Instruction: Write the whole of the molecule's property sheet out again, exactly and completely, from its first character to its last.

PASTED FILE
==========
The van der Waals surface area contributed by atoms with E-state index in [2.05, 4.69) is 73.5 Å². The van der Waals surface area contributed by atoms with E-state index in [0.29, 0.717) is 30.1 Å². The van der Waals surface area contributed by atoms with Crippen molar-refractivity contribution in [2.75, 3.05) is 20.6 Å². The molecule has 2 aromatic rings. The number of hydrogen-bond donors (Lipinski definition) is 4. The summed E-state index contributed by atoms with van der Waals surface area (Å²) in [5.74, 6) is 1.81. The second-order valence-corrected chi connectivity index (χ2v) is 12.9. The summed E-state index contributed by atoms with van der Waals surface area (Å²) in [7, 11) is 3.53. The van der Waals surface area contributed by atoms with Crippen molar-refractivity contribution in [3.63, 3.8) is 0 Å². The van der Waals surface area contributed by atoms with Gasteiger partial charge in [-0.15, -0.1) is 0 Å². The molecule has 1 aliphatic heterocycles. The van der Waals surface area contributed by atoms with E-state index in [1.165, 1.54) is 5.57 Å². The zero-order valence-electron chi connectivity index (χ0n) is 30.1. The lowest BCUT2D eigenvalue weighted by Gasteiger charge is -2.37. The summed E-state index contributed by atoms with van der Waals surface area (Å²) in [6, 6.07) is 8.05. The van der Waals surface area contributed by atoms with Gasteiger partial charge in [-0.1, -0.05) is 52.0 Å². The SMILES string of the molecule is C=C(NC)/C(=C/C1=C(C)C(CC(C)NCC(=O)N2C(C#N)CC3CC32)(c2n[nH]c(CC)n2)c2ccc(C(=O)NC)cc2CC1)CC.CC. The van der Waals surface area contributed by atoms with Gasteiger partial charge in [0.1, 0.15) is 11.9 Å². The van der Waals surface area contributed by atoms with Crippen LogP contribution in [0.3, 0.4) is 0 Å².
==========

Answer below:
The van der Waals surface area contributed by atoms with E-state index in [2.05, 4.69) is 73.5 Å². The van der Waals surface area contributed by atoms with E-state index in [0.29, 0.717) is 30.1 Å². The van der Waals surface area contributed by atoms with Crippen molar-refractivity contribution in [2.75, 3.05) is 20.6 Å². The molecule has 2 aromatic rings. The number of hydrogen-bond donors (Lipinski definition) is 4. The summed E-state index contributed by atoms with van der Waals surface area (Å²) in [5.74, 6) is 1.81. The second-order valence-corrected chi connectivity index (χ2v) is 12.9. The summed E-state index contributed by atoms with van der Waals surface area (Å²) in [7, 11) is 3.53. The van der Waals surface area contributed by atoms with Crippen molar-refractivity contribution in [3.63, 3.8) is 0 Å². The van der Waals surface area contributed by atoms with Gasteiger partial charge in [-0.15, -0.1) is 0 Å². The molecule has 1 aliphatic heterocycles. The van der Waals surface area contributed by atoms with E-state index in [1.165, 1.54) is 5.57 Å². The zero-order valence-electron chi connectivity index (χ0n) is 30.1. The lowest BCUT2D eigenvalue weighted by Gasteiger charge is -2.37. The summed E-state index contributed by atoms with van der Waals surface area (Å²) in [6, 6.07) is 8.05. The van der Waals surface area contributed by atoms with Gasteiger partial charge in [-0.1, -0.05) is 52.0 Å². The SMILES string of the molecule is C=C(NC)/C(=C/C1=C(C)C(CC(C)NCC(=O)N2C(C#N)CC3CC32)(c2n[nH]c(CC)n2)c2ccc(C(=O)NC)cc2CC1)CC.CC. The van der Waals surface area contributed by atoms with Gasteiger partial charge in [0.1, 0.15) is 11.9 Å². The van der Waals surface area contributed by atoms with Crippen LogP contribution in [0.3, 0.4) is 0 Å².